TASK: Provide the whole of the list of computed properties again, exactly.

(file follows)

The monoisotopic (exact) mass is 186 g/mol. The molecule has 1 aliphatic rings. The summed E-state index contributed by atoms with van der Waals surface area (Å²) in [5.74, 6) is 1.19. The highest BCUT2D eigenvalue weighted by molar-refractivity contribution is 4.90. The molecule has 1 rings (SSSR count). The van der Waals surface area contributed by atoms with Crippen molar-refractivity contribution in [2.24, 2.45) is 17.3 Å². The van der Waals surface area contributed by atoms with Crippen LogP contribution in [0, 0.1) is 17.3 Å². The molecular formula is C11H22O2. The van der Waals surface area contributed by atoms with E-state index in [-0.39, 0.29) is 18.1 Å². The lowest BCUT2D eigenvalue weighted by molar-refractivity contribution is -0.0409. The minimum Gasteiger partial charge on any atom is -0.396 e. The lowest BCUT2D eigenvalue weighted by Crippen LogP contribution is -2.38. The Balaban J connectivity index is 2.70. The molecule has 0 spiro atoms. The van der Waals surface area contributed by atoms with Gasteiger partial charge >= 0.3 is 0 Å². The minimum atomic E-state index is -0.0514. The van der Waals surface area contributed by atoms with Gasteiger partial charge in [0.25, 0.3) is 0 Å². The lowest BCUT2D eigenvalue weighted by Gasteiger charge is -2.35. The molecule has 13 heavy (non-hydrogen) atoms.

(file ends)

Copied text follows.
The monoisotopic (exact) mass is 186 g/mol. The molecule has 1 aliphatic rings. The summed E-state index contributed by atoms with van der Waals surface area (Å²) in [5.74, 6) is 1.19. The highest BCUT2D eigenvalue weighted by molar-refractivity contribution is 4.90. The molecule has 1 rings (SSSR count). The van der Waals surface area contributed by atoms with Crippen molar-refractivity contribution in [2.24, 2.45) is 17.3 Å². The van der Waals surface area contributed by atoms with Crippen LogP contribution in [0, 0.1) is 17.3 Å². The molecular formula is C11H22O2. The van der Waals surface area contributed by atoms with E-state index in [-0.39, 0.29) is 18.1 Å². The lowest BCUT2D eigenvalue weighted by molar-refractivity contribution is -0.0409. The minimum Gasteiger partial charge on any atom is -0.396 e. The lowest BCUT2D eigenvalue weighted by Crippen LogP contribution is -2.38. The Balaban J connectivity index is 2.70. The molecule has 0 spiro atoms. The van der Waals surface area contributed by atoms with Gasteiger partial charge >= 0.3 is 0 Å². The minimum atomic E-state index is -0.0514. The van der Waals surface area contributed by atoms with Gasteiger partial charge in [0.25, 0.3) is 0 Å². The lowest BCUT2D eigenvalue weighted by Gasteiger charge is -2.35. The molecule has 13 heavy (non-hydrogen) atoms.